The right menu for reducing bacterial transmission

Studies have shown that some of the ‘germiest’ things on a menu may literally be the menu itself! Indeed, a study* by Charles Gerba from the University of Arizona revealed that menus carried the most amount of germs, with an average count of 185,000 bacteria. He claimed that there are probably 100 times more bacteria on a menu than on a typical toilet seat in a cloakroom, which is all rather disturbing!

While most of these bacteria were not found to be harmful, experts claim the most common illnesses to be picked up were respiratory infections like colds and flu. 

As pubs, restaurants, hotels and other catering establishments open up after lockdown, hygiene and cleanliness are understandably high on their agendas. The Government’s advice for working safely during coronavirus states that in helping to keep venues clean, businesses should be: ‘Cleaning surfaces and objects between customer use. For example, cleaning tables, card machines, chairs, trays and laminated menus in view of customers before customer use.’

Restaurants have long been using laminated menus because they’re more durable and can be wiped clean in between use. But with frequent handling there is always the prospect that bacteria still remain. The ongoing pandemic has compounded the issue, with many catering establishments looking for an alternative solution to wiping clean printed items, or the considerable waste of throwing them away after every use.

Recognising such challenges, the print industry has responded by developing anti-bacterial laminating film, which works exactly like a standard laminating film but with the huge added value and benefit of eliminating 99% of bacteria.

One company,, that regularly supplies printed menus says: “It was vitally important for our customers to try and keep their experience as normal as possible. Thorough cleaning after every use wasn’t an option and neither were single use items as it became too expensive. So, we set out to find an alternative and Vivid Laminating Technologies provided us with exactly that.”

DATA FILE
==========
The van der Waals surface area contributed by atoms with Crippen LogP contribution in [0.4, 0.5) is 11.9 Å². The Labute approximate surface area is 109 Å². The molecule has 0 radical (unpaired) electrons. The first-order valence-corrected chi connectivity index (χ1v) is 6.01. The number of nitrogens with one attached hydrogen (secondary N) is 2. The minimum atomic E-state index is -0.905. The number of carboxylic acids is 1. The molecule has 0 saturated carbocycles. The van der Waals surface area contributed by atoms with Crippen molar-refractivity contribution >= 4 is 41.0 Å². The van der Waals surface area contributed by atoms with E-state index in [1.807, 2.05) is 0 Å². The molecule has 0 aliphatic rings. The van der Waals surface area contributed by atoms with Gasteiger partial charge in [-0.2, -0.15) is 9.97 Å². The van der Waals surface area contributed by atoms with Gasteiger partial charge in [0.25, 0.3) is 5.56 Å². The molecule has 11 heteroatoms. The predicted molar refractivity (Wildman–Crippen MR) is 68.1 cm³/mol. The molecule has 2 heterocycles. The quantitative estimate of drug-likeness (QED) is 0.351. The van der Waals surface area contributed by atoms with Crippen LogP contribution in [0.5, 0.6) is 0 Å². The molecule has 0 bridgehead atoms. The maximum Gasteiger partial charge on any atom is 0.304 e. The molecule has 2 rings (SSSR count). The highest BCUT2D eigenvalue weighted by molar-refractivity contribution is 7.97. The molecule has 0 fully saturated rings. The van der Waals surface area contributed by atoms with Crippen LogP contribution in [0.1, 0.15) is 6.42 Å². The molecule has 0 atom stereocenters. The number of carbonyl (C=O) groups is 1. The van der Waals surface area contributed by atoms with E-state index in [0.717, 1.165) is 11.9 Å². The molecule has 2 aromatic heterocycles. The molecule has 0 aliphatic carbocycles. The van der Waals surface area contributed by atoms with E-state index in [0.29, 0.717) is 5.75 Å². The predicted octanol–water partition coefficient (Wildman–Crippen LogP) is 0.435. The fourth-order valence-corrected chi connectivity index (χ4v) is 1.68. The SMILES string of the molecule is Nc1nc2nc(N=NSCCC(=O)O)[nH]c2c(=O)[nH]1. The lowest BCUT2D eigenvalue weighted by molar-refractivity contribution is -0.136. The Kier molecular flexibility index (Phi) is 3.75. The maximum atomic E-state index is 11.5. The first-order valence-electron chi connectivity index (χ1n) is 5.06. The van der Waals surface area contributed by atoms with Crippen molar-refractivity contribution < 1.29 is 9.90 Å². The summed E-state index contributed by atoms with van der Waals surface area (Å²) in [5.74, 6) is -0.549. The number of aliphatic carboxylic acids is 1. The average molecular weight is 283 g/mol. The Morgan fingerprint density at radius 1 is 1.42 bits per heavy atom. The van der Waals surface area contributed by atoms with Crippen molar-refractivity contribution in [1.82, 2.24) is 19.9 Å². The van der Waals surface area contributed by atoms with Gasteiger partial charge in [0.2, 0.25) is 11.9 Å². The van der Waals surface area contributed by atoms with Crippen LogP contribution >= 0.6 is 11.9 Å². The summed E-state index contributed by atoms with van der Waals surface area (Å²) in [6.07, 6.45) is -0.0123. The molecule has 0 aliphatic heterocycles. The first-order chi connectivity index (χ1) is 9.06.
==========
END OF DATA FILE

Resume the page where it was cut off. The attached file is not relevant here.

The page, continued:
Vivid’s Boss Bloc looks like a normal laminating film but its silver ion technology provides protection between usual cleaning. The anti-bacterial effect does not leach out and is designed to last the lifetime of the product. It has also been tested and approved to ISO 22196 standards, which measure antibacterial activity on plastics and other non-porous surfaces.

Covid-19 has clearly had an impact on the way pubs and restaurants communicate their menu choices. Many establishments may have gone the digital route by encouraging customers to order via mobile apps but not everyone carries smart phones so it’s not always inclusive. Chalkboards, A-frames and large signs are another method of communicating food choices but they need to be positioned in high traffic areas to be visible from a distance, which is not always possible.

Disposable menus carry both an environmental and financial cost that few catering businesses can ill afford, especially now. So while some restaurants may have moved away from laminated menus because of concerns over being able to properly sanitise them between customers, this new anti-bacterial film provides a real solution to stop the growth of bacteria on printed items.

Boss Bloc is manufactured in Europe and has been proven to be effective against antibiotic resistant bacteria such as Escherichia coli and Staphylococcus aureus (MRSA). Therefore, the scientific consensus is that it will work against other bacteria in the same way.

As catering businesses strive to be conscious of hygiene and protecting both themselves and their customers, the advent of anti-bacterial lamination is a great contributor to that and an example of some of the innovation emerging from the print industry.  

Submitted by Vivid Laminating Technologies

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